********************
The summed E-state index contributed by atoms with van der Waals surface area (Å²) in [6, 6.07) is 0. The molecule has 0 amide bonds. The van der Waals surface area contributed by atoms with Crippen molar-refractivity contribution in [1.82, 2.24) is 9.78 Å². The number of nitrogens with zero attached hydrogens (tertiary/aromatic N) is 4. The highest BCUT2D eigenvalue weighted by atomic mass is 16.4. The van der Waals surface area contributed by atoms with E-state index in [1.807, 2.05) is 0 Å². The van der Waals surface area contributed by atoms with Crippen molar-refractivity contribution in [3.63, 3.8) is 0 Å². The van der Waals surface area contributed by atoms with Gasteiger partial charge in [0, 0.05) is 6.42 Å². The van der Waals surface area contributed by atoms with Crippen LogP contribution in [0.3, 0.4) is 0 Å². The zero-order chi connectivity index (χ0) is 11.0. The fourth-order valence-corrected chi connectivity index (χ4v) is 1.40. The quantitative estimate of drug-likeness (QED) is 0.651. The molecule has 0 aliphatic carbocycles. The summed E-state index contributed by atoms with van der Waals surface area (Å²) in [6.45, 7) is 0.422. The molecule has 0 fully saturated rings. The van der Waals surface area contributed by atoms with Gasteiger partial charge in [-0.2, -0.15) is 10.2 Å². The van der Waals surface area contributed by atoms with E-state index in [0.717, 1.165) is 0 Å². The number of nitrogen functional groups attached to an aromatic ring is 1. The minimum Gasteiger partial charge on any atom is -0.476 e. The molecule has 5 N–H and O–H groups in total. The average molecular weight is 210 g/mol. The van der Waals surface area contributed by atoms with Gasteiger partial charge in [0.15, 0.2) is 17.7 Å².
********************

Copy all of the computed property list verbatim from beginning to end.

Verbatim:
The summed E-state index contributed by atoms with van der Waals surface area (Å²) in [6, 6.07) is 0. The molecule has 0 amide bonds. The van der Waals surface area contributed by atoms with Crippen molar-refractivity contribution in [1.82, 2.24) is 9.78 Å². The number of nitrogens with zero attached hydrogens (tertiary/aromatic N) is 4. The highest BCUT2D eigenvalue weighted by atomic mass is 16.4. The van der Waals surface area contributed by atoms with E-state index in [1.807, 2.05) is 0 Å². The van der Waals surface area contributed by atoms with Crippen molar-refractivity contribution in [3.63, 3.8) is 0 Å². The van der Waals surface area contributed by atoms with Gasteiger partial charge in [0, 0.05) is 6.42 Å². The van der Waals surface area contributed by atoms with Crippen LogP contribution in [0.3, 0.4) is 0 Å². The zero-order chi connectivity index (χ0) is 11.0. The fourth-order valence-corrected chi connectivity index (χ4v) is 1.40. The quantitative estimate of drug-likeness (QED) is 0.651. The molecule has 0 aliphatic carbocycles. The summed E-state index contributed by atoms with van der Waals surface area (Å²) in [6.45, 7) is 0.422. The molecule has 0 fully saturated rings. The van der Waals surface area contributed by atoms with Gasteiger partial charge in [-0.2, -0.15) is 10.2 Å². The van der Waals surface area contributed by atoms with E-state index in [0.717, 1.165) is 0 Å². The number of nitrogen functional groups attached to an aromatic ring is 1. The minimum Gasteiger partial charge on any atom is -0.476 e. The molecule has 5 N–H and O–H groups in total. The average molecular weight is 210 g/mol. The van der Waals surface area contributed by atoms with Gasteiger partial charge in [0.15, 0.2) is 17.7 Å².